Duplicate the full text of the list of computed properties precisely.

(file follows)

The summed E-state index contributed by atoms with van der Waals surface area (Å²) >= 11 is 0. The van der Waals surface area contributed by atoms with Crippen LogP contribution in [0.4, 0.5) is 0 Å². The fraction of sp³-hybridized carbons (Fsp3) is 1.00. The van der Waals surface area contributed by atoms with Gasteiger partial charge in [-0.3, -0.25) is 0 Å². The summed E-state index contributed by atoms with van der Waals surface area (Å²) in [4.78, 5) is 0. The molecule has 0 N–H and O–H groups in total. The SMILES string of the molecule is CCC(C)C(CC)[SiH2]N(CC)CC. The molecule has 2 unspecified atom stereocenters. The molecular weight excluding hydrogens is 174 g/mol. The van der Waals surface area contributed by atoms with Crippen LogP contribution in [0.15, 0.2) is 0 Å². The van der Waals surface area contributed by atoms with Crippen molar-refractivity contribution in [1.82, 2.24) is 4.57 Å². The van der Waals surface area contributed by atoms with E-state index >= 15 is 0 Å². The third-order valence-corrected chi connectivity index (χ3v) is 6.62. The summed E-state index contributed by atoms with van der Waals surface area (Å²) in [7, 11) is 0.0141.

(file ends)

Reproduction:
The summed E-state index contributed by atoms with van der Waals surface area (Å²) >= 11 is 0. The van der Waals surface area contributed by atoms with Crippen LogP contribution in [0.4, 0.5) is 0 Å². The fraction of sp³-hybridized carbons (Fsp3) is 1.00. The van der Waals surface area contributed by atoms with Gasteiger partial charge in [-0.3, -0.25) is 0 Å². The summed E-state index contributed by atoms with van der Waals surface area (Å²) in [4.78, 5) is 0. The molecule has 0 N–H and O–H groups in total. The SMILES string of the molecule is CCC(C)C(CC)[SiH2]N(CC)CC. The molecule has 2 unspecified atom stereocenters. The molecular weight excluding hydrogens is 174 g/mol. The van der Waals surface area contributed by atoms with Crippen LogP contribution in [0.15, 0.2) is 0 Å². The van der Waals surface area contributed by atoms with Crippen molar-refractivity contribution in [1.82, 2.24) is 4.57 Å². The van der Waals surface area contributed by atoms with E-state index >= 15 is 0 Å². The third-order valence-corrected chi connectivity index (χ3v) is 6.62. The summed E-state index contributed by atoms with van der Waals surface area (Å²) in [7, 11) is 0.0141.